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Latin: A Linguistic Introduction

By Renato Oniga and Norma Shifano

Applies the principles of contemporary linguistics to the study of Latin and provides clear explanations of grammatical rules alongside diagrams to illustrate complex structures.


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The Ancient Language, and the Dialect of Cornwall, with an Enlarged Glossary of Cornish Provincial Words

By Frederick W.P. Jago

Containing around 3,700 dialect words from both Cornish and English,, this glossary was published in 1882 by Frederick W. P. Jago (1817–92) in an effort to describe and preserve the dialect as it too declined and it is an invaluable record of a disappearing dialect and way of life.


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Linguistic Bibliography for the Year 2013

The Linguistic Bibliography is by far the most comprehensive bibliographic reference work in the field. This volume contains up-to-date and extensive indexes of names, languages, and subjects.


Academic Paper


Title: Code-crossing and multilingualism among adolescents in Lille
Author: Tim Pooley
Institution: University of Kent
Author: Zoubida Mostefai-Hampshire
Institution: London Metropolitan University
Linguistic Field: Discourse Analysis; Sociolinguistics
Subject Language: French
Arabic, Moroccan
Arabic, Algerian Saharan
Abstract: In this study we investigate code-crossing and multilingualism among 13–14 year olds in three schools (five classes) in the northern French city of Lille, based on data elicited during one-to-one interviews as part of a broader study of adolescent language in the city. With regard to code-crossing the study focuses on the indicative evidence of acquisition of (dialectal) Arabic by adolescents of European or Metropolitan French family background, gleaned from a series of language tests. The results suggest that for subjects of Metropolitan French background, interethnic friendships, bolstered by playful use of the language of the Other, are the single most important factor in non-institutional acquisition of Dialectal Arabic. These findings receive a degree of confirmation from the professed familiarity with a variety of Rom in one class group. Cross-ethnic language acquisition does not, however, appear to correlate in any significant way with factors that may be said to frame the socio-cultural space (such as tastes in music and style of dress) in which these teenage informants were moving at the time of the fieldwork. With regard to multilingualism subjects were found to have had exposure to a variety of European and one West-African language (Wolof). On the evidence of the language tests, the largest ethnically defined minority group, the Maghrebians manifested a range of competence in Arabic, with apparently significant differences between subjects of Algerian and Moroccan extraction.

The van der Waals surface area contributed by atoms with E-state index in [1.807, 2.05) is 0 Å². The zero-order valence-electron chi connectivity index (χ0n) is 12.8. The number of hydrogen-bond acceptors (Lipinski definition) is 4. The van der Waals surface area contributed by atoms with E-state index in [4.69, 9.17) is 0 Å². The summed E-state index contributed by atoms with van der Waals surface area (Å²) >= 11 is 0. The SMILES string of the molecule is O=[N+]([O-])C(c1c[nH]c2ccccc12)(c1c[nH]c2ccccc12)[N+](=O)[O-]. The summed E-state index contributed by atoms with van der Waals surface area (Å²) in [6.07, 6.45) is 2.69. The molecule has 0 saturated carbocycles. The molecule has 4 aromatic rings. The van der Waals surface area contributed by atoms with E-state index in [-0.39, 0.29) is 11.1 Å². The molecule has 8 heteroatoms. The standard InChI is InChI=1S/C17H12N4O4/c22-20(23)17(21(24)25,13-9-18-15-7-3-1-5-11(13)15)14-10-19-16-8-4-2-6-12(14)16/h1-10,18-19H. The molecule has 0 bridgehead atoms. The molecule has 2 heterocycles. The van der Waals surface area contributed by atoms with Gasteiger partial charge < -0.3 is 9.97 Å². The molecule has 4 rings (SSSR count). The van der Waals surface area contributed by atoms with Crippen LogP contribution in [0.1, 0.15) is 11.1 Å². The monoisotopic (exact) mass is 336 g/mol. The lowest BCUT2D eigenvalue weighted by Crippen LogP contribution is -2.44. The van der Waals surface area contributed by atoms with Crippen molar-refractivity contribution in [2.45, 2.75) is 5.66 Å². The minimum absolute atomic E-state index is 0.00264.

CUP at LINGUIST

This article appears in Journal of French Language Studies Vol. 22, Issue 3, which you can read on Cambridge's site or on LINGUIST .



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